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Copying files with a script

Hi Experts,

I have log files generating every 12 hours a day. I need to copy them with a script everyday  to my home directory.

The logs files are in this format:
 loga_12.09.18_00.00.00.log
 loga_12.09.18_12.00.00.log
 loga_12.09.19_00.00.00.log
 loga_12.09.19_12.00.00.log
 loga_12.09.20_00.00.00.log
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07592161981m
Asked:
07592161981m
1 Solution
 
savoneCommented:
let's say the logs are in /var/log/


Here is the script, create a new file called move_logs.sh with the following contents.

cd /var/log/
cp loga* /home/username/

Then execute it with a cronjob by running the command "crontab -e" and add the following:

59 23 * * * /path/to/move_logs.sh


if the logs are protected and only run can see them you will have to do all above as root.  Also you may want to change the permissions so your user can view them.  In that case use this:

cd /var/log/
cd loga* /home/username/
chown username /home/username/loga*

If you give more information like where the logs are located, etc... I can give you the exact script.  Also if these logs are being written to constantly you might want to stop the service writing to them or only move the logs that are already rotated.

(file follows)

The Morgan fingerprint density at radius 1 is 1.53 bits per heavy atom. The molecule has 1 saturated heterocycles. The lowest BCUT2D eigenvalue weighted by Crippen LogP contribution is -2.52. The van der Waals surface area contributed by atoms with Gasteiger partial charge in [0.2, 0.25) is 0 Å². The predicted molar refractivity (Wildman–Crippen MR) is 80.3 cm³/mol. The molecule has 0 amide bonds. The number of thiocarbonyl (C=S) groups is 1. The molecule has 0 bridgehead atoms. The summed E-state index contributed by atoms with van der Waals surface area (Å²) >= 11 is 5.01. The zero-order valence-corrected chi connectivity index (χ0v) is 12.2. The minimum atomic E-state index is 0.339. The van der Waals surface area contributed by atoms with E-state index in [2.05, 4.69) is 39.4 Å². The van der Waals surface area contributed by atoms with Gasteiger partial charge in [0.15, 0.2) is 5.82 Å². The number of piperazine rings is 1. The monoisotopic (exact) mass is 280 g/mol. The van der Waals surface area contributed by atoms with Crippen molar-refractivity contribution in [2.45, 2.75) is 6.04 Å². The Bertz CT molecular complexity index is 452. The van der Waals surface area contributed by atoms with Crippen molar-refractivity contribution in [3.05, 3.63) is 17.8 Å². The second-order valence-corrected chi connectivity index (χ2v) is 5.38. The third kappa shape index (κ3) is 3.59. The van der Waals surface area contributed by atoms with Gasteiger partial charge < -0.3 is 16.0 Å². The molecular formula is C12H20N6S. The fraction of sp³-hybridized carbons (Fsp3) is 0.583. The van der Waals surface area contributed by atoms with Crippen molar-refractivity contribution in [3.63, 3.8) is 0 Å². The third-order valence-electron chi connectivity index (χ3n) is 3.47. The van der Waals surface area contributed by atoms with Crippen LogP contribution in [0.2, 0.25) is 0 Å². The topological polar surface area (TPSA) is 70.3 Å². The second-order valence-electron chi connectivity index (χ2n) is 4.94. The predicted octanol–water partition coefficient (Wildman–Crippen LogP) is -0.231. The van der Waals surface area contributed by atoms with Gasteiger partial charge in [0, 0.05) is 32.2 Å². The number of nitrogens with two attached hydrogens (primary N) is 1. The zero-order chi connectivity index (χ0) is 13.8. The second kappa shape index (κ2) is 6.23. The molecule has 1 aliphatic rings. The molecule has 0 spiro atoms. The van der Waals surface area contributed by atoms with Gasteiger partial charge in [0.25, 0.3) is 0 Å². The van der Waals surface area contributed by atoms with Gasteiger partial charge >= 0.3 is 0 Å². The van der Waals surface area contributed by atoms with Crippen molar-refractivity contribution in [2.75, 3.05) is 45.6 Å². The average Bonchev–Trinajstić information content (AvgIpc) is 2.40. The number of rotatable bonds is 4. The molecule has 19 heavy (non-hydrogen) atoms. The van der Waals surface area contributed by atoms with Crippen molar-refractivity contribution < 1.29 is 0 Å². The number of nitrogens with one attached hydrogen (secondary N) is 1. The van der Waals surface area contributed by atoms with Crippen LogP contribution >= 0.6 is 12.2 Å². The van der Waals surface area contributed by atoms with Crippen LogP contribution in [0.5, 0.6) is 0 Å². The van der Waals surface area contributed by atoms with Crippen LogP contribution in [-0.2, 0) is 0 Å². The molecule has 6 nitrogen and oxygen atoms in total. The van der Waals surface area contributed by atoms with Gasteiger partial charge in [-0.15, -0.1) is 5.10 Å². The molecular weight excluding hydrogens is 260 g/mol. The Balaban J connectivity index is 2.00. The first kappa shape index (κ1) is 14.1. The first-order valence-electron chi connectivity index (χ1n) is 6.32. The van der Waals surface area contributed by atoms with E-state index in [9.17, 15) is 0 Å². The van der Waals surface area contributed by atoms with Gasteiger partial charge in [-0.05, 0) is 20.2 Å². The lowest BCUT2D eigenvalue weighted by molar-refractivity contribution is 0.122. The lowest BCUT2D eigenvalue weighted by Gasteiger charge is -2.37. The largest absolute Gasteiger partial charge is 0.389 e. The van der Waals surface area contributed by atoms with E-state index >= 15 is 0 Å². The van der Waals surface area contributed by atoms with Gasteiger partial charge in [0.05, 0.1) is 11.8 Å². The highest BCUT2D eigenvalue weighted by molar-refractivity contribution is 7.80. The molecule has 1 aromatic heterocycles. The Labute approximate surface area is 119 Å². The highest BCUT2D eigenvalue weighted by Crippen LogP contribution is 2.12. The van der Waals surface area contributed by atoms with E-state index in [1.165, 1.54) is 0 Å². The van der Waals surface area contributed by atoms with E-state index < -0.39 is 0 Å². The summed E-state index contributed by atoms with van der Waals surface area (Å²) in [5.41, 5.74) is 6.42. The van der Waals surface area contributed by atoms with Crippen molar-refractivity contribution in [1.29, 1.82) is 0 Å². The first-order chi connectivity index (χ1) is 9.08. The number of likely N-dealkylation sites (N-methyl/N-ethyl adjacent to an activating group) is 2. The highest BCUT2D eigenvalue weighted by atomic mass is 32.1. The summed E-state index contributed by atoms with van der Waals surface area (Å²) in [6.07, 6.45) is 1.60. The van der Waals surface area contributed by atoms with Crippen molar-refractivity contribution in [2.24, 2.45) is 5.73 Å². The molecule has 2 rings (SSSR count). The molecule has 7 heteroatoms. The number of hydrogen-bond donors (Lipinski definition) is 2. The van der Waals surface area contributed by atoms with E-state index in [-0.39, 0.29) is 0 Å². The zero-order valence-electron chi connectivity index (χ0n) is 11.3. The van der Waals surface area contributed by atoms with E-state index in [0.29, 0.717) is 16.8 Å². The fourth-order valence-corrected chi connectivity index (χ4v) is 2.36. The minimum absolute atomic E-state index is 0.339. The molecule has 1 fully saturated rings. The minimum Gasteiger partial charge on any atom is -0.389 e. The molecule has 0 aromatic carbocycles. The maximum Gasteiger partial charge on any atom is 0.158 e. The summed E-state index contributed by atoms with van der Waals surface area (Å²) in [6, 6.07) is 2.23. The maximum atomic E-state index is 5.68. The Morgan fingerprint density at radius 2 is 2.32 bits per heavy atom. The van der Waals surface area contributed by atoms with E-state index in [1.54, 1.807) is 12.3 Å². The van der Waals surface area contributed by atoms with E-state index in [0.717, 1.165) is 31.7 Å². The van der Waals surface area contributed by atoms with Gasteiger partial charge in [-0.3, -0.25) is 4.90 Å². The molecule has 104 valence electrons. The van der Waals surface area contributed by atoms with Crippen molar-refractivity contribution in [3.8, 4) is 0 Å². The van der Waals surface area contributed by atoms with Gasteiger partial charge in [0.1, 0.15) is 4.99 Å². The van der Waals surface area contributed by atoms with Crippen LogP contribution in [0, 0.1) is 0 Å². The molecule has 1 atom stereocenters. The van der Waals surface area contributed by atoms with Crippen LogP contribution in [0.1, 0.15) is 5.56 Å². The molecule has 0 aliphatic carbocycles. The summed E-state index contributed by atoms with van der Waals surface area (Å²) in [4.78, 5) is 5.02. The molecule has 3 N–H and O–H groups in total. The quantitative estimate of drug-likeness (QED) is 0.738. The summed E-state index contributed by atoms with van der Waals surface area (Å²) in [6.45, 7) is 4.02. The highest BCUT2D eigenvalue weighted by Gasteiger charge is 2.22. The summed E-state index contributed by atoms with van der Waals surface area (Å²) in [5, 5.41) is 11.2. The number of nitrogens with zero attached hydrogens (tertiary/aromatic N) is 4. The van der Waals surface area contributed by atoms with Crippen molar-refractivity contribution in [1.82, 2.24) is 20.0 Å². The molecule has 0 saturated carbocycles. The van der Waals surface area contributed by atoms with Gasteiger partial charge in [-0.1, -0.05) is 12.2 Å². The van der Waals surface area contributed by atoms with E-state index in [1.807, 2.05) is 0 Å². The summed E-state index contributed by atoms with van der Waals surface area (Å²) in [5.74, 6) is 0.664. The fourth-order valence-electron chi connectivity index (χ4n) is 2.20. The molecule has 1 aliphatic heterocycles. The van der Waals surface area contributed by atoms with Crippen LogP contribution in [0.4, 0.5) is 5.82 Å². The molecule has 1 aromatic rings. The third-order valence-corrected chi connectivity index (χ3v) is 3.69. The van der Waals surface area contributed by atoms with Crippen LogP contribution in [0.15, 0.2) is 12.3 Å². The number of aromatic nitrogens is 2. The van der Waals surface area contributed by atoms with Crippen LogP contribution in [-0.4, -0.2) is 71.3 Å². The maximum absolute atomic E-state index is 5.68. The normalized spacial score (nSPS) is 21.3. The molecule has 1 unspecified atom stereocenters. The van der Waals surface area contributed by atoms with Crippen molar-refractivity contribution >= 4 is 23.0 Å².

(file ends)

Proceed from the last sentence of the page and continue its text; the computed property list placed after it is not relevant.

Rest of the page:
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07592161981mAuthor Commented:
If I use loga*, then all the files will repeatedly copied to the destination directory.
I  need to copy only two files today that were generated yesterday.

 loga_12.09.19_12.00.00.log
 loga_12.09.20_00.00.00.log.
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mrandalCommented:
I often use the sfk tool for this, which has flexible file selection. If you strictly want to copy only files changed about 1 day ago, try
sfk select -since 2d -before 1d mylogs loga +run "cp #qfile /home/username" -yes

Open in new window

which selects all files *loga* from mylogs, newer than 2 days, but older than 1 day, and runs a cp command on them.
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savoneCommented:
Easier...

Here is your script, change as needed.


find /var/log/ -mtime -1 -name "loga*" -exec mv {} /home/username/ \;

This will find any file in /var/log that starts with loga that has been modified in the last 24 hours and move it to the specified directory, in this case /home/username/
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savoneCommented:
I just noticed you said copy, not move... Change mv to cp.

find /var/log/ -mtime -1 -name "loga*" -exec cp {} /home/username/ \;
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TintinCommented:
rsync would be much more efficient for this purpose.

rsync -av loga* /home/username
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